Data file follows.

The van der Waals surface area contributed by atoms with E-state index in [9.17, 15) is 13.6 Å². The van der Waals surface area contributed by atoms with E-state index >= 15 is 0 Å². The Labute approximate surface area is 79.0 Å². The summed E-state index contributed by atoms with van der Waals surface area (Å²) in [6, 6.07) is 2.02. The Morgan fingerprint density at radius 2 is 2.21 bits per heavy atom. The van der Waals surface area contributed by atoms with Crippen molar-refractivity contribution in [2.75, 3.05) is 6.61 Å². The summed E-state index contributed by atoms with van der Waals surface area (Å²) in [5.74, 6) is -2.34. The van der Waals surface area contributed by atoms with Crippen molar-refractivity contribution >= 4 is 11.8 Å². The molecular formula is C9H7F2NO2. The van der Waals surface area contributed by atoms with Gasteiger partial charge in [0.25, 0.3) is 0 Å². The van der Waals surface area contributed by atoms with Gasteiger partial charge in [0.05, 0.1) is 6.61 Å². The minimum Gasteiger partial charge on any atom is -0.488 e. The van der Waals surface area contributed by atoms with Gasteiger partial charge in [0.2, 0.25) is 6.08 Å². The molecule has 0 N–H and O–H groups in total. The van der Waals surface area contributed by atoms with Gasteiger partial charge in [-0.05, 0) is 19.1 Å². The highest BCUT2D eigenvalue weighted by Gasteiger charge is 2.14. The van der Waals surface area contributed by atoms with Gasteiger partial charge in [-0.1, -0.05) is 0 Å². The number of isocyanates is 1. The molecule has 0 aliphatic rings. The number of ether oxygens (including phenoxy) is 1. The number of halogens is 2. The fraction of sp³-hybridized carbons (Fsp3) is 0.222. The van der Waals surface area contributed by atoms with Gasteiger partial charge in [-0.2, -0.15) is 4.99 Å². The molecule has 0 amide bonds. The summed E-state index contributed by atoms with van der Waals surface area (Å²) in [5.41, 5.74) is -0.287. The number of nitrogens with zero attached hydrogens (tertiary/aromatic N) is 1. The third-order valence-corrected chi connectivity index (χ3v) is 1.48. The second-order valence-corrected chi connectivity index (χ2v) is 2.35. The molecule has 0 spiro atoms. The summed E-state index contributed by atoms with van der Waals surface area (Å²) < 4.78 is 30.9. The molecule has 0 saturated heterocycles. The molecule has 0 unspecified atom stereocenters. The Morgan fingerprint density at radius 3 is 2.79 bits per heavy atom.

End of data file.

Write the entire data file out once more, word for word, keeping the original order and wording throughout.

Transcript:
The van der Waals surface area contributed by atoms with E-state index in [9.17, 15) is 13.6 Å². The van der Waals surface area contributed by atoms with E-state index >= 15 is 0 Å². The Labute approximate surface area is 79.0 Å². The summed E-state index contributed by atoms with van der Waals surface area (Å²) in [6, 6.07) is 2.02. The Morgan fingerprint density at radius 2 is 2.21 bits per heavy atom. The van der Waals surface area contributed by atoms with Crippen molar-refractivity contribution in [2.75, 3.05) is 6.61 Å². The summed E-state index contributed by atoms with van der Waals surface area (Å²) in [5.74, 6) is -2.34. The van der Waals surface area contributed by atoms with Crippen molar-refractivity contribution >= 4 is 11.8 Å². The molecular formula is C9H7F2NO2. The van der Waals surface area contributed by atoms with Gasteiger partial charge in [0.25, 0.3) is 0 Å². The van der Waals surface area contributed by atoms with Gasteiger partial charge in [0.05, 0.1) is 6.61 Å². The minimum Gasteiger partial charge on any atom is -0.488 e. The van der Waals surface area contributed by atoms with Gasteiger partial charge in [0.2, 0.25) is 6.08 Å². The molecule has 0 N–H and O–H groups in total. The van der Waals surface area contributed by atoms with Gasteiger partial charge in [-0.05, 0) is 19.1 Å². The highest BCUT2D eigenvalue weighted by Gasteiger charge is 2.14. The van der Waals surface area contributed by atoms with Gasteiger partial charge in [-0.1, -0.05) is 0 Å². The number of isocyanates is 1. The molecule has 0 aliphatic rings. The number of ether oxygens (including phenoxy) is 1. The number of halogens is 2. The fraction of sp³-hybridized carbons (Fsp3) is 0.222. The van der Waals surface area contributed by atoms with Gasteiger partial charge in [-0.2, -0.15) is 4.99 Å². The molecule has 0 amide bonds. The summed E-state index contributed by atoms with van der Waals surface area (Å²) in [5.41, 5.74) is -0.287. The number of nitrogens with zero attached hydrogens (tertiary/aromatic N) is 1. The third-order valence-corrected chi connectivity index (χ3v) is 1.48. The second-order valence-corrected chi connectivity index (χ2v) is 2.35. The molecule has 0 spiro atoms. The summed E-state index contributed by atoms with van der Waals surface area (Å²) < 4.78 is 30.9. The molecule has 0 saturated heterocycles. The molecule has 0 unspecified atom stereocenters. The Morgan fingerprint density at radius 3 is 2.79 bits per heavy atom.